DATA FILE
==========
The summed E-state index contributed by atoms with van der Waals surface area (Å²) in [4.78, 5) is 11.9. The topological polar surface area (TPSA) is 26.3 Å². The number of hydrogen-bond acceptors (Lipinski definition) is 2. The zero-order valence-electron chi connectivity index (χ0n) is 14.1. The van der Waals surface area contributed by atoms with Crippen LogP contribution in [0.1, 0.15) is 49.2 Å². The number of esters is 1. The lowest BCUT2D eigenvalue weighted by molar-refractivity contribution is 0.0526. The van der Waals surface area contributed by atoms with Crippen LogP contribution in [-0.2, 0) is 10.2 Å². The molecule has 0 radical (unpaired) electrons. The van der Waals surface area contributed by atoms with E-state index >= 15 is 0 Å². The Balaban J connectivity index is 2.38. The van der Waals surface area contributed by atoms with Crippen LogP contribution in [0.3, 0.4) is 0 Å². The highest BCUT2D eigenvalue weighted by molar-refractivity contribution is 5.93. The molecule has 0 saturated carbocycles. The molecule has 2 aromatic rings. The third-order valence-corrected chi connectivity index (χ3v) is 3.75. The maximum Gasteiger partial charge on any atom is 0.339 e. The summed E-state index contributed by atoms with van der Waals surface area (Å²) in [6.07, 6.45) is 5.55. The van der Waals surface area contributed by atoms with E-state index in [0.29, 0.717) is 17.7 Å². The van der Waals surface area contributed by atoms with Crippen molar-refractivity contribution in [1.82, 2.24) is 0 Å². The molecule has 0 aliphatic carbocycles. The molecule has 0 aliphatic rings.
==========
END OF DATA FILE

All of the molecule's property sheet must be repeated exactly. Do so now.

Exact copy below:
The summed E-state index contributed by atoms with van der Waals surface area (Å²) in [4.78, 5) is 11.9. The topological polar surface area (TPSA) is 26.3 Å². The number of hydrogen-bond acceptors (Lipinski definition) is 2. The zero-order valence-electron chi connectivity index (χ0n) is 14.1. The van der Waals surface area contributed by atoms with Crippen LogP contribution in [0.1, 0.15) is 49.2 Å². The number of esters is 1. The lowest BCUT2D eigenvalue weighted by molar-refractivity contribution is 0.0526. The van der Waals surface area contributed by atoms with Crippen LogP contribution in [-0.2, 0) is 10.2 Å². The molecule has 0 radical (unpaired) electrons. The van der Waals surface area contributed by atoms with E-state index >= 15 is 0 Å². The Balaban J connectivity index is 2.38. The van der Waals surface area contributed by atoms with Crippen LogP contribution in [0.3, 0.4) is 0 Å². The highest BCUT2D eigenvalue weighted by molar-refractivity contribution is 5.93. The molecule has 0 saturated carbocycles. The molecule has 2 aromatic rings. The third-order valence-corrected chi connectivity index (χ3v) is 3.75. The maximum Gasteiger partial charge on any atom is 0.339 e. The summed E-state index contributed by atoms with van der Waals surface area (Å²) in [6.07, 6.45) is 5.55. The van der Waals surface area contributed by atoms with E-state index in [0.29, 0.717) is 17.7 Å². The van der Waals surface area contributed by atoms with Crippen molar-refractivity contribution in [1.82, 2.24) is 0 Å². The molecule has 0 aliphatic carbocycles. The molecule has 0 aliphatic rings.